The elastomeric material 58 is preferably rubber like, in that it is injectible by downward motion of injection plunger 56 when it is in the original state, but is vulcanizable or otherwise treatable so as to be relatively hard, yet elastomeric in the finished wheel condition.

The properties of elastomeric material 58 are very important with respect to the functioning of wheels constructed as herein described. Particularly suitable wheels have been formed using chloroprene polymers and copolymers of chloroprene with such vinyl compositions as isoprene and styrene. Various other elastomers such as are sold under the trade name Hycar (butadienestyrene polymers and butadiene-acrylonitrile polymers) and are manufactured by Goodrich Chemical Corporation of Cleveland, Ohio, can also be employed with this invention. All of the elastomeric materials capable of being employed with this invention are comparatively flexible, and do not excessively smear the work or emit highly offensive odors under the normal operating conditions encountered during use of polishing and deburring wheels as herein described. Further, these elastomeric resins are substantially incapable of melting at the temperatures encountered during the use of such wheels of the invention.

A preferred injectable, curable mixture which results in a cured resilient elastomer having desirable properties for this application is shown below. This mixture in the uncured state contains:

Parts by weight Neoprene GN-A (polymerized chloroprene produced by the Du Pont Corp, Wilmington, Del. 100 Magnesium oxide 4 Neozone D (phenyl-beta-naphthylamine, an antioxidant produced by the Du Pont Corporation,

Furthermore, it is some times desirable when a particularly good bond is desired between the wires 32 and the material injected around it to previously treat the wires 32 with a suitable aid to bonding. Very satisfactory results in producing wheels of the instant invention have been achieved by treating wire bristles attached to a hub with Typly-S (a black viscous rubber cement marketed as a bonding agent for vulcanizing synthetic elastomers to metal) produced by Marbon Corporation of Gary, Ind, by dipping these bristles in this composition and heating them at a temperature of 85 F. for a period of 30 minutes. Gf course, this step is optional and precedes the positioning of the wheel 12 within the die structure 46 for injection of the elastomeric material 58.

Accordingly, the process of this invention comprises positioning of a suitable wire wheel 12, havin a hub. The next step is the optional step of dipping the wires 32 of the wire wheel 12 into a bonding aid such as is mentioned above, together with a heat treatment desirable with such a bonding aid. The next step is placement of the wheel 12 within the die structure 4 5. The following step comprises the injection of elastomeric material 58 into the cavity and main wire 32 in such a manner that substantially radial flow of the elastomeric material with respect to the wheel 12 and resultant substantially parallel flow to the wires 32 is obtained so as to maintain the wires 32 in uniform, radial position. Such injection substantially fills the spaces around the wires with solid elastomeric material without substantial voids. Vulcanizing or otherwise hardening of the elastomeric material 58 is the next step. This is preferably done by heating to 285 F. for 30 minutes while the wheel 12 is positioned in the cavity in die structure 46. It should be alternatively noted that prevulcanizing conserves die time, and final vulcanizing can be completed outside of the die. Pre-vulcanizing must be sufiicient to harden at least the surface I of the elastomeric material so that it is self supporting between the period of removal from the die and final vulcanizing. A vulcanizable elastomeric material 58 is preferred because it does not melt at the polishing and deburring temperatures found at the exterior of wheel 10 when it is in use, so no smearing takes place but the elastomeric material wears away properly to divide a short length of wires 32 extending from the outer periphery thereof to enter into the polishing and deburring operation.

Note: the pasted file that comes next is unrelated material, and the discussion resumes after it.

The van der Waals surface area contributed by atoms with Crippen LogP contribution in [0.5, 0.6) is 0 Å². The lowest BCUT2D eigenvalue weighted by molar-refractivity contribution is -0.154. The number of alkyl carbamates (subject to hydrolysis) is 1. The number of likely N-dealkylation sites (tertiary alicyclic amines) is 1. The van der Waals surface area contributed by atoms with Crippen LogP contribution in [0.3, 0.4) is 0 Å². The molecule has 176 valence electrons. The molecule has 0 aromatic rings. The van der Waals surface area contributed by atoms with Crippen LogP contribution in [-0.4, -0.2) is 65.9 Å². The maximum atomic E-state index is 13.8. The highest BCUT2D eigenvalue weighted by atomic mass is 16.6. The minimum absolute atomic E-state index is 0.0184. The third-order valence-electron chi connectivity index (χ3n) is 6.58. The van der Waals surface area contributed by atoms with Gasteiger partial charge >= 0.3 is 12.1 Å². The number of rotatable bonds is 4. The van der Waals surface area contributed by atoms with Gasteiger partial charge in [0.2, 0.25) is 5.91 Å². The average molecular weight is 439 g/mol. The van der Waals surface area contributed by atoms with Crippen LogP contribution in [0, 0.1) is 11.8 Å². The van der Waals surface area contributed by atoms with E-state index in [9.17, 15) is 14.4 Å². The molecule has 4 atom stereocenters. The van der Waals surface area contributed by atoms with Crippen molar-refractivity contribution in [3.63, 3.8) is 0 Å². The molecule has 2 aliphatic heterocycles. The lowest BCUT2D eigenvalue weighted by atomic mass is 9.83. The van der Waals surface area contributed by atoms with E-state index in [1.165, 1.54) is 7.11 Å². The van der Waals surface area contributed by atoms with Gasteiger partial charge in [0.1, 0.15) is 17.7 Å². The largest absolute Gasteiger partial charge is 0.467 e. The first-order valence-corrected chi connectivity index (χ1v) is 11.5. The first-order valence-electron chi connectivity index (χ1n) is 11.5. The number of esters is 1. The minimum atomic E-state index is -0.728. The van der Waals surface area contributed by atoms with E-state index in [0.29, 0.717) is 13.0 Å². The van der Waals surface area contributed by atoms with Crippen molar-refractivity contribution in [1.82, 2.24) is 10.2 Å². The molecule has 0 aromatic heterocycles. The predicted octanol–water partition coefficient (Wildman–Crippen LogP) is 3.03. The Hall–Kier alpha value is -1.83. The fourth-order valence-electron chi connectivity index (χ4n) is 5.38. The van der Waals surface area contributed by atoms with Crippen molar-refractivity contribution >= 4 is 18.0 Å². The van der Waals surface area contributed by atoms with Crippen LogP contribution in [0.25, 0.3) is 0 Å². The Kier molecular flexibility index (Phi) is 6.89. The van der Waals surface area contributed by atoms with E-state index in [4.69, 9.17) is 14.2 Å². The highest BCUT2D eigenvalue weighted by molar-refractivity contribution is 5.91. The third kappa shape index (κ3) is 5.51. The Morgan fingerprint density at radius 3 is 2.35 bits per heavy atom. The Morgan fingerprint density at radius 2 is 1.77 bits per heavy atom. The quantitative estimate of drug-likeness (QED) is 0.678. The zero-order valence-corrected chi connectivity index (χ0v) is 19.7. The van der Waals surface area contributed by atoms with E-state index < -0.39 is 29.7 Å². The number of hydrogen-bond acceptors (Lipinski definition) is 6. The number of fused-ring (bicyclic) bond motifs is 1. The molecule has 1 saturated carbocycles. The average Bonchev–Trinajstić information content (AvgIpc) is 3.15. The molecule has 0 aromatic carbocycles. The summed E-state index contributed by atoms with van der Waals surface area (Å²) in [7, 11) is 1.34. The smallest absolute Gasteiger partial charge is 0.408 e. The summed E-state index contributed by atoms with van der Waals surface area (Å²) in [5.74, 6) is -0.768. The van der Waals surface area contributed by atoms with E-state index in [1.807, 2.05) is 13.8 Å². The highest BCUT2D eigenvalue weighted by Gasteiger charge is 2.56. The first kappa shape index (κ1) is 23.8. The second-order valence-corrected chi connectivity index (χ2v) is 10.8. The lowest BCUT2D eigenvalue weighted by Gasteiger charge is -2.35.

This invention having been described in its preferred process, it is clear that there are process modifications within the skill of the routine technician and without the exercise of the inventive faculty. Accordingly, this invention is defined by the scope of the following claims.

What is claimed is:

1. The process of producing a polishing and deburring wheel having impregnated elastomeric material comprisillg the steps of: